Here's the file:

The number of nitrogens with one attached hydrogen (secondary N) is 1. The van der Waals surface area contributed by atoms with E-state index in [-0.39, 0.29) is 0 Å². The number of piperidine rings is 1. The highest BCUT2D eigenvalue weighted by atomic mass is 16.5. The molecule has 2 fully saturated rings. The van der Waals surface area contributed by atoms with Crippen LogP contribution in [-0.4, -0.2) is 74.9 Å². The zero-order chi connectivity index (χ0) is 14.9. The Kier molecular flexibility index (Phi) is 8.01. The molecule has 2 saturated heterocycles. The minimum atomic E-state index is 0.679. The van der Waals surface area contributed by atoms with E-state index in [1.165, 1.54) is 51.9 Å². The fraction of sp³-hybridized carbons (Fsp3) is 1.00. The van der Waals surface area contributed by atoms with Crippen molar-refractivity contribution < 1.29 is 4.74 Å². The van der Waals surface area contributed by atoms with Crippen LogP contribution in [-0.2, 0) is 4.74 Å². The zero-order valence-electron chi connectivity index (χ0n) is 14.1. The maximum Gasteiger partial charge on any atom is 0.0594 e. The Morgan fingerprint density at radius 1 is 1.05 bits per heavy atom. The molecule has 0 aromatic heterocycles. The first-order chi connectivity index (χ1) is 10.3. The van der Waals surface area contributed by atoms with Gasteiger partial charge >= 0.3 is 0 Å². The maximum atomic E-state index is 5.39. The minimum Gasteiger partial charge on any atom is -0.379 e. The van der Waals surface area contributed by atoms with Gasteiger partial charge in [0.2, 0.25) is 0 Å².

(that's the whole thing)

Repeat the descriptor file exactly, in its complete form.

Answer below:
The number of nitrogens with one attached hydrogen (secondary N) is 1. The van der Waals surface area contributed by atoms with E-state index in [-0.39, 0.29) is 0 Å². The number of piperidine rings is 1. The highest BCUT2D eigenvalue weighted by atomic mass is 16.5. The molecule has 2 fully saturated rings. The van der Waals surface area contributed by atoms with Crippen LogP contribution in [-0.4, -0.2) is 74.9 Å². The zero-order chi connectivity index (χ0) is 14.9. The Kier molecular flexibility index (Phi) is 8.01. The molecule has 2 saturated heterocycles. The minimum atomic E-state index is 0.679. The van der Waals surface area contributed by atoms with E-state index in [1.165, 1.54) is 51.9 Å². The fraction of sp³-hybridized carbons (Fsp3) is 1.00. The van der Waals surface area contributed by atoms with Crippen molar-refractivity contribution < 1.29 is 4.74 Å². The van der Waals surface area contributed by atoms with Crippen LogP contribution in [-0.2, 0) is 4.74 Å². The zero-order valence-electron chi connectivity index (χ0n) is 14.1. The maximum Gasteiger partial charge on any atom is 0.0594 e. The Morgan fingerprint density at radius 1 is 1.05 bits per heavy atom. The molecule has 0 aromatic heterocycles. The first-order chi connectivity index (χ1) is 10.3. The van der Waals surface area contributed by atoms with Gasteiger partial charge >= 0.3 is 0 Å². The maximum atomic E-state index is 5.39. The minimum Gasteiger partial charge on any atom is -0.379 e. The van der Waals surface area contributed by atoms with Gasteiger partial charge in [0.2, 0.25) is 0 Å².